Over the past several months I have been noticing a great effort made by the US Embassy in Cairo to engage with citizens through Facebook and Twitter. I give these efforts high praise given the opportunity for two-way communication that these platforms offer.
Just now I noticed the following exchange:
Yeah, you read that correctly.
I grew up in South Carolina as a Muslim Indian girl.
South Carolina. You know, the state that still flies the confederate flag on State House grounds (it was moved from the top in 2000, yay progress!).
No, I’ve never been a victim of a hate crime or anything like…
Hat tip to the Arabist for sharing this op-ed from Al Jazeera.
The author raises a number of good points on the durability of Egypt’s dictatorial government system using Mounib, an informal district on the outskirts of Cairo, as a lucid example of the widespread problem. He also points out that despite the increase in political participation, the new parties have sidelined many of the most important issues of governance while the people have yet to see any change.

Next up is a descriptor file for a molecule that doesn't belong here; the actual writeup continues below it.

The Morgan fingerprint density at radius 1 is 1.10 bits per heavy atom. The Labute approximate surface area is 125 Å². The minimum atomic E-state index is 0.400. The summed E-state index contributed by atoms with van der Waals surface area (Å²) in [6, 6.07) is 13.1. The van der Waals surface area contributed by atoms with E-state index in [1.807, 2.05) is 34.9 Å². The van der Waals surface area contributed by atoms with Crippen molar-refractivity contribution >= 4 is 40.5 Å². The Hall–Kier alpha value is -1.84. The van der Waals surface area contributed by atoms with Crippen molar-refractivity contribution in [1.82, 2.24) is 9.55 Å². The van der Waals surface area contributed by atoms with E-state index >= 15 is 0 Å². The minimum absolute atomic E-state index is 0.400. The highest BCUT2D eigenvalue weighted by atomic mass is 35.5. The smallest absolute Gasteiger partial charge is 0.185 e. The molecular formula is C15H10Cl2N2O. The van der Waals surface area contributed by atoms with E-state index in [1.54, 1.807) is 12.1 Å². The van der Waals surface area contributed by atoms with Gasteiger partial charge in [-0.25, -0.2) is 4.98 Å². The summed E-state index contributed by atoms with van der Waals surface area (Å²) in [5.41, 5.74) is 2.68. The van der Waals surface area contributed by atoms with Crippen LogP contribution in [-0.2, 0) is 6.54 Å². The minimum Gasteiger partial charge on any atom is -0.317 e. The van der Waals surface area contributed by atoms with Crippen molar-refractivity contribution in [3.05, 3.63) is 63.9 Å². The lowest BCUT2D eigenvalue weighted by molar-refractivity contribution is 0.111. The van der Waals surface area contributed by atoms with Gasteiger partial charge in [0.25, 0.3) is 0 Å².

Since February, 50 political parties have been registered and numerous political figures have emerged. Dominating public discourse have been voices from the Islamist side of the spectrum, who have insisted on keeping the conversation on issues of identity. The everyday concerns of citizens and inhabitants of Cairo such as transport, housing and waste have been conspicuously absent. When I last visited Mounib, residents were not concerned with national identity, the dichotomy between liberals and Islamists, the threat of a military regime or American interests in the region. They were concerned with the polluted canal, the uncollected waste, the mosquitoes infesting the area and the lack of official response. There is a deliberate gap that has been created between the people and the powerful, and the current transitional government is maintaining that gap.